In an unusual bit of dealmaking, Nokia bought geo-tagging vendor MetaCarta in April and then turned around and sold it three months later. The recent divestiture might appear to be a botched acquisition. However, as we look closer at the deal, it turns out that Nokia actually got what it wanted out of the purchase. It is retaining MetaCarta’s engineering team while shedding its enterprise accounts to Qbase. (Nokia didn’t really have any use for the startup’s enterprise business, which was largely oil and gas industry as well as government installations.)
Cambridge, Massachusetts-based MetaCarta employed approximately 20 development engineers, plus 15 enterprise sales and support staff. Although terms of the deal weren’t disclosed, we understand that Nokia paid about $30m for MetaCarta. If we look at the price in terms of what assets Nokia actually wanted to obtain, we pencil it out at about $1.5m per engineer. This is obviously an expensive way to recruit personnel, and underscores the increasing pressure that Nokia is seeing in the mobile-mapping space.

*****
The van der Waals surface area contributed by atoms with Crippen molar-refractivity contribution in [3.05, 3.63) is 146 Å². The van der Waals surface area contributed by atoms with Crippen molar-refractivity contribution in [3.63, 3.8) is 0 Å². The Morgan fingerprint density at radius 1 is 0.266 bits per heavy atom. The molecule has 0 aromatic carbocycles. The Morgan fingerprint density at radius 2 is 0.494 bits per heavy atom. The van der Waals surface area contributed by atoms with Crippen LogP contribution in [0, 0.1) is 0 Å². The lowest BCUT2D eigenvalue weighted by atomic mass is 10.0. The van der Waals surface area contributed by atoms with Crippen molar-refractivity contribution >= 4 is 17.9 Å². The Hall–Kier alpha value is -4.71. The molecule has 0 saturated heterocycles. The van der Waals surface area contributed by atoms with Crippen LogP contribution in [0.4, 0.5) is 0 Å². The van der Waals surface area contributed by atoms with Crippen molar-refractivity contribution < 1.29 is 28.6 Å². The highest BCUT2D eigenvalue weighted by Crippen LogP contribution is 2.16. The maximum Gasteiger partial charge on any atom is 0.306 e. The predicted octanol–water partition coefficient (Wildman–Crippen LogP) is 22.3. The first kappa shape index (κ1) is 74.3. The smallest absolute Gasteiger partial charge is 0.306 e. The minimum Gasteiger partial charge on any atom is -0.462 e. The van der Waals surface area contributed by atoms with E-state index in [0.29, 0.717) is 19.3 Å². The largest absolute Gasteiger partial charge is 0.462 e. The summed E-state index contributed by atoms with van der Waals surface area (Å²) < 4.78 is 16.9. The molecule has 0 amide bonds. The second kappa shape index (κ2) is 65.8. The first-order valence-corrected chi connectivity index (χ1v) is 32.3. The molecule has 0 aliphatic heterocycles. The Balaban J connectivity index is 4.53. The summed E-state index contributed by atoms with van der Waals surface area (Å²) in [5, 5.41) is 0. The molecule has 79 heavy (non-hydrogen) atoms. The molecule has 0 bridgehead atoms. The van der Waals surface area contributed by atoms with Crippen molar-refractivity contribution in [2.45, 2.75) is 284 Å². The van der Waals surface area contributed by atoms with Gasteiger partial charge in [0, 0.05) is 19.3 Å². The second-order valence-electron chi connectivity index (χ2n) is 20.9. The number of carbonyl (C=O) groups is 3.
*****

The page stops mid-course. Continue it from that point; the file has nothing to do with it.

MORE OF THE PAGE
Nokia ‘hired’ MetaCarta’s engineers to reinforce the search feature in Ovi Maps, Nokia’s most popular application. MetaCarta is a specialist in geo-tagging unstructured text such as websites and emails. While mapping competitor Google does the same, MetaCarta’s information will be layered on NAVTEQ’s mapping data, which is arguably more detailed than Google’s maps.
The transaction is another in the long line of acquisitions that Nokia has made in its move toward mobile advertising. However, Nokia’s rivals have also been active in the mobile M&A space. Research In Motion reached for GPS vendor Dash Navigation in June 2009. In November 2009, Google outbid Apple and bought AdMob for $750m. In response, two months later, Apple picked up Quattro Wireless for an estimated $275m. Nokia hasn’t made a purchase of this magnitude, but we still believe it could be on the hunt for additional mobile providers. The company could build on its MetaCarta acquisition by buying location-based advertising vendor 1020 Placecast. The San Francisco-based firm is a major strategic partner of Nokia’s NAVTEQ, and would supplement MetaCarta’s geo-tagging capabilities.